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Winter's Final Punch? Forecasters Say Maybe

Snow begins to fall Thursday morning along the National Mall, in Washington, D.C. The federal government closed its offices because of a new round of winter weather.

Tired of winter? It could be the season's last gasp or just wishful thinking: an area ranging all the way from Texas to the mid-Atlantic was under a weather alert, with as much as 10 inches of new snow possible in the northern reaches.

The Weather Channel says:

"All told, roughly 83 million people were under some kind of warning or advisory for winter weather.

"Parts of western Kentucky had already tallied near 20 inches of snow from Thor, so far.

"In addition to the wintry weather, heavy rain has caused some flooding from portions of Kentucky into West Virginia and southwest Pennsylvania. Precipitation has now turned to snow in these areas, but river levels will remain high for the next day or so."

In the nation's capital, the threat of the "wintry mix" that finally materialized Thursday morning shut down government offices and kept cars off the road. The Washington Post's Capital Weather Gang predicts accumulation of 4 to 7 inches in the southern part of the District of Colombia and 5 to 10 inches in the north.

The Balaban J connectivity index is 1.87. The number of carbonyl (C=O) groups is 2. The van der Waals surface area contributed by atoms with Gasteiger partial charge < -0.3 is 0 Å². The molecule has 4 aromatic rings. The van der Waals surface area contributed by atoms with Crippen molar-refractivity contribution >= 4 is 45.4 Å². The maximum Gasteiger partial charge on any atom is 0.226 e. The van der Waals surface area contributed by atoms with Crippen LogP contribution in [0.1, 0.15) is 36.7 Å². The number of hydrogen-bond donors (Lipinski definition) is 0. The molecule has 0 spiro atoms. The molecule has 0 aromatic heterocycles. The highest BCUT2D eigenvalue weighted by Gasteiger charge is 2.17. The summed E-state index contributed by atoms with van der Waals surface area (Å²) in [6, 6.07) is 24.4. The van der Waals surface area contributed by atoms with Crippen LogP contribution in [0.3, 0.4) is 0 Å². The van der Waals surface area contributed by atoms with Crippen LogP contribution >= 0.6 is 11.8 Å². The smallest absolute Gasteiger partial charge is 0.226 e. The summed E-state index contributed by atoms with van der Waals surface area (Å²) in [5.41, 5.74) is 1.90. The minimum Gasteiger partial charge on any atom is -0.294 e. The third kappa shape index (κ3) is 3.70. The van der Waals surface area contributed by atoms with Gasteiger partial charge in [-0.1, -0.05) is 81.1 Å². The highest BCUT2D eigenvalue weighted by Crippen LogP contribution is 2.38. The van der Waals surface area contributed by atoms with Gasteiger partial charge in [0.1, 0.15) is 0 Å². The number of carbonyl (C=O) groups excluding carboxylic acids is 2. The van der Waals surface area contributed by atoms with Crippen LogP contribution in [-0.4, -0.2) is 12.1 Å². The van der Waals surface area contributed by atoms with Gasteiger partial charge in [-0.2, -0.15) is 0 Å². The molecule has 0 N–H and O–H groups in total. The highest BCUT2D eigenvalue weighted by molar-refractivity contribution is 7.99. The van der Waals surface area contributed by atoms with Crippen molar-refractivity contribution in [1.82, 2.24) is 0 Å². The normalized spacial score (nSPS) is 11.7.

Armando Trull, reporting for member station WAMU in D.C., says: "Pretty much every local jurisdiction here is closed. So are the schools and the federal government. And, as far as mass transit — everything is operating on a limited schedule."

As The Associated Press notes: "Temperatures also have been dropping, drastically in the South. Places like Nashville and Louisville, Kentucky could drop into the single digits. A sheet of ice coated roads last night in Memphis."

According to The National Weather Service, the front "will move southeastward to the Southern tip of Florida by Friday evening. Cold high pressure over the Upper Midwest to Southern High Plains will move eastward to the Mid-Atlantic to the Lower Mississippi Valley."

Copyright 2015 NPR. To see more, visit http://www.npr.org/.

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